The march of technology can be a rather amazing thing to see. There’s a lot to say about where we are right now. But the past and the future both offer nearly as much to discuss. However, as with many things it’s often best to look at where we were before really discussing the future.

Technology has moved at an incredible pace of the past few decades. It’s almost hard to believe how recently we’ve discovered some things. For example, our understanding of genetics just seems like common sense these days. Basic genetics tends to get covered in middle school science classes. And this isn’t even something that’s an advanced placement class or the like. The subject is simply considered basic enough that nobody really considers it to be overly trying on young minds.

But back in the late 1950s it was cutting edge science. One of the big reasons there has to do with size. And that’s where we’re going to see a lot of our scientific progression coming from. We faced a lot of issues with technology simply because we needed to get smaller. We needed to be able to see smaller sizes. We needed to construct things on a smaller scale. And we needed to be able to interact with things on that scale in order to build things up even more.

This has been a constant with most sciences. Modern medicine, for example, really began in earnest with the creation of microscopes. This gave scientists their first glimpse at microscopic organisms. From there they were able to realize that bacteria were often the direct cause of disease. And that realization prompted treatments. We’re currently in a similar position with engineering.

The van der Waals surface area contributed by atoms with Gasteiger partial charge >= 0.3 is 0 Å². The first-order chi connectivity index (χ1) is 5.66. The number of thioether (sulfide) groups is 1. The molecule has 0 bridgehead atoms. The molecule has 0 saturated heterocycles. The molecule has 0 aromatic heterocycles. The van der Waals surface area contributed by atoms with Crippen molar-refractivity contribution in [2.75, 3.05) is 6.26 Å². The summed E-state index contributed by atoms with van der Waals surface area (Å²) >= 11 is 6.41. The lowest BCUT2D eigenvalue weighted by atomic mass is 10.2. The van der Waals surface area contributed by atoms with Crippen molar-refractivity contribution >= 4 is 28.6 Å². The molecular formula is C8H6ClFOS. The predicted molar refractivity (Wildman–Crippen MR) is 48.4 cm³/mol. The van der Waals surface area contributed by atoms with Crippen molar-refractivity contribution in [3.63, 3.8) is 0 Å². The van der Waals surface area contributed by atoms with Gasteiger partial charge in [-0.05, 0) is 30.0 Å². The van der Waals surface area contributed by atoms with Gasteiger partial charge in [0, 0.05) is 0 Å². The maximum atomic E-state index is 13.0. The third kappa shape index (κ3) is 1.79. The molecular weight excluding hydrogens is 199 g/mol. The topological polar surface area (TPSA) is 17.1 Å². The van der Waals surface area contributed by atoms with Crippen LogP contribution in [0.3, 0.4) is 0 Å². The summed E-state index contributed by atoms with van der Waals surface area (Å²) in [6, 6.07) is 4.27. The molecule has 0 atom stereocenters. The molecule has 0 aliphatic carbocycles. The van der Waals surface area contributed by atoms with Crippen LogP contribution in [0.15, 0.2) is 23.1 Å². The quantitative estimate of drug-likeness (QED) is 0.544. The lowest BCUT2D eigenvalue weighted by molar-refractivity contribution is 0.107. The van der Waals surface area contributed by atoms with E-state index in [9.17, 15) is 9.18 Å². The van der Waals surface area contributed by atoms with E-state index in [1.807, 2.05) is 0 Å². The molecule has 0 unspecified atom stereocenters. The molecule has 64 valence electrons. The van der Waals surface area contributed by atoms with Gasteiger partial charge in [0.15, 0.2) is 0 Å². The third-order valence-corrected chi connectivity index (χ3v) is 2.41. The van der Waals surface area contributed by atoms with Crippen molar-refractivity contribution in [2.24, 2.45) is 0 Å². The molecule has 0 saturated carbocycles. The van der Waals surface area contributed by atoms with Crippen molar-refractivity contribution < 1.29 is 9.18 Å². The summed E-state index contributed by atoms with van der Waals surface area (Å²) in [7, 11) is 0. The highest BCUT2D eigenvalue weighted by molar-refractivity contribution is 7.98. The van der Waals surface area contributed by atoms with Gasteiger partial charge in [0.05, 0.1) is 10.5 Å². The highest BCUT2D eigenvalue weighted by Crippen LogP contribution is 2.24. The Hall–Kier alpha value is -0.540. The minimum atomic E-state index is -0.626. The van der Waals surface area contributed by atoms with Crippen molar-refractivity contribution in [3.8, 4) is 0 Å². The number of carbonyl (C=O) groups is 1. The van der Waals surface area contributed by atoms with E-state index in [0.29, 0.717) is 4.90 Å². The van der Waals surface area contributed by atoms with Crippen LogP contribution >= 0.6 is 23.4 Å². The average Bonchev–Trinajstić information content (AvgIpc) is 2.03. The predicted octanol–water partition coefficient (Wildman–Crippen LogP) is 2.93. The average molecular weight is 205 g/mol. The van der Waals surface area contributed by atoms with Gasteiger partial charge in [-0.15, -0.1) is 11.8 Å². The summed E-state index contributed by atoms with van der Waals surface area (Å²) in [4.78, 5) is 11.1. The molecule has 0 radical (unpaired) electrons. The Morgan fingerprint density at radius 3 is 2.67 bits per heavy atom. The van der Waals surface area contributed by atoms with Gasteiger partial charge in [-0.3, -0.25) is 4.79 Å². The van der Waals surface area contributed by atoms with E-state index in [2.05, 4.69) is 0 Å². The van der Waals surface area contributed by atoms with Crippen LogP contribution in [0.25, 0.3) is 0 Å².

Many people have raised their eyebrows in confusion after seeing some nanopositioning software for sale. The idea that we might be that far along is rather amazing. And to understand this we need to look at the transition from past to present. Positioning software operates in a similar way to what one might expect. But the difference here is that we’re working on a much smaller level than would have been possible in the not so distant past. This is one of the biggest areas where we’re seeing huge progress with engineering on the smallest levels.

The microscope gave people a chance to see life at a very small scale. But it was still something we could easily wrap our mind around. We can’t see a single instance of a bacterial colony. But we can roughly talk about an area of infection where they’re localized. This isn’t true on the nanoscale. Our brains aren’t really capable of processing information at that mall a level.

Computers can model data at a nanolevel though. And it’s part of what’s making nano technology a viable addition to medicine, construction and other important areas of practical implementation. And we’re getting far enough along that it’s becoming more and more in reach of the average person.

We’re not quite at the level where one can just jump into work on the nanoscale. But it’s getting closer and closer. And some of the tools, such as positioning software, can be used even without a direct hardware interface.

By lexutor